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New Digital Collection of Family Letters


Thanks to a generous gift from Frederika Northrop Sargent, a new collection of nineteenth-century family correspondence is available through the University of Vermont’s Center for Digital Initiatives.

The letters were collected by Vermonter Ruth Colton Fletcher (1810-1903) and are part of the Consuelo Northrop Bailey Papers. Many of the letters are from family members who moved west to New York, Ohio, Indiana, Illinois, Iowa and Kansas and sent reports full of interesting details about the people, economy, institutions, and activities to family back home. The correspondents recount the hard work they faced as they created and managed farms in new states and territories and often share meticulous lists of the prices of land, grains, stock, and groceries. Writers document the burdens of sickness and death that their families endured and often provide accounts of their medical treatments. Enos Fletcher and Charles Hogan write about their military experience during the Civil War, and other correspondents refer to the war and its effects on their communities. In one letter, Ruth’s son Andrew describes the 1864 Confederate raid on the banks in the border town of St. Albans, where he was working.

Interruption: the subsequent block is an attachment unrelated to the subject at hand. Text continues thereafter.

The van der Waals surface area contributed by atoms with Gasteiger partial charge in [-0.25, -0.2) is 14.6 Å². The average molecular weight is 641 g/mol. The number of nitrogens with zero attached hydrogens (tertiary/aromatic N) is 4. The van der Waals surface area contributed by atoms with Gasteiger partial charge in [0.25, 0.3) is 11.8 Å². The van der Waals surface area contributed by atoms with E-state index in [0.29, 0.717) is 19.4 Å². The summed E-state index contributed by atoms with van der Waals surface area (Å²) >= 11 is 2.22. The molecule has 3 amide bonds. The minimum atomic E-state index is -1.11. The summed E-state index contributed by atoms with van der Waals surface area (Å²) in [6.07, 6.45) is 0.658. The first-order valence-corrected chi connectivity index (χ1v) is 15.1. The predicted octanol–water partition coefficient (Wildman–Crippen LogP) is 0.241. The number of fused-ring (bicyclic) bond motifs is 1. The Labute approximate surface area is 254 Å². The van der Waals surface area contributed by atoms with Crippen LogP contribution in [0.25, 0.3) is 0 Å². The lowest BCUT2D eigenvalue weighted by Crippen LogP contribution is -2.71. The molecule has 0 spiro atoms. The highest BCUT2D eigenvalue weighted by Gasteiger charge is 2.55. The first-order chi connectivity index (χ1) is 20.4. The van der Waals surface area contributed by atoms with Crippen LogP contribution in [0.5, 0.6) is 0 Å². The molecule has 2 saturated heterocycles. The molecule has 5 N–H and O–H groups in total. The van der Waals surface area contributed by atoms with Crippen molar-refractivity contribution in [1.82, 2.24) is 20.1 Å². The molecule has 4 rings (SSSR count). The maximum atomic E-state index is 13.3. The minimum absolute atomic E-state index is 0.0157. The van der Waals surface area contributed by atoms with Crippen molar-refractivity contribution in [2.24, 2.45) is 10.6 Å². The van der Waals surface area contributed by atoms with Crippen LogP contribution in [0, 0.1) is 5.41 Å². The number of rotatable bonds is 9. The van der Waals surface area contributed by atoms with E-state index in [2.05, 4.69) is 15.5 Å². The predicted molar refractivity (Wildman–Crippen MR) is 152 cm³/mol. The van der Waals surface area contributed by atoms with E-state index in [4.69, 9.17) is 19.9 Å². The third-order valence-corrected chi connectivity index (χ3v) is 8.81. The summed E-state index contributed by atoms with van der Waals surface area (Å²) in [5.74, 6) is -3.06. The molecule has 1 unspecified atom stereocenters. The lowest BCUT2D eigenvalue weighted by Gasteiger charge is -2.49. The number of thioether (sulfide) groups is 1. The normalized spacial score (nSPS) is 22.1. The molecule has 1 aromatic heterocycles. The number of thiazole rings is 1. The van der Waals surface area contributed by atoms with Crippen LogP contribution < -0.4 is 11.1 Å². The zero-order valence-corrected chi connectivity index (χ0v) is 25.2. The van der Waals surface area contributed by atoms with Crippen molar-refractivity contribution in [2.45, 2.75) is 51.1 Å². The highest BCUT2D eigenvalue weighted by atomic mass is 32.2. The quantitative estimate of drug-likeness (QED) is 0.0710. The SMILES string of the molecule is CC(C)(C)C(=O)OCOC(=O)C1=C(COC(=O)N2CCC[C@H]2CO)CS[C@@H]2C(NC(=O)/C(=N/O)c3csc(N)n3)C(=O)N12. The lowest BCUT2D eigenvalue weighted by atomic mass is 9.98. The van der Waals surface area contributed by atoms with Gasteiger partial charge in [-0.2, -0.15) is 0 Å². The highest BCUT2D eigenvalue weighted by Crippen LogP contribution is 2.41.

The digital collection includes images of approximately 140 letters, encoded and searchable transcriptions of the letters, and a collection overview with a list of the correspondents and their relationships.


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One Response to “New Digital Collection of Family Letters”

  1. Travis Says:

    Not being one myself, I am not sure how the term “Vermonter” is defined. Ruth Allen Colton Fletcher lived most of her life in Vermont (Belvidere, Waterville, Johnson, Eden, et al.), but she was born in Grantham, NH. (Just in case a genealogist needs to know.)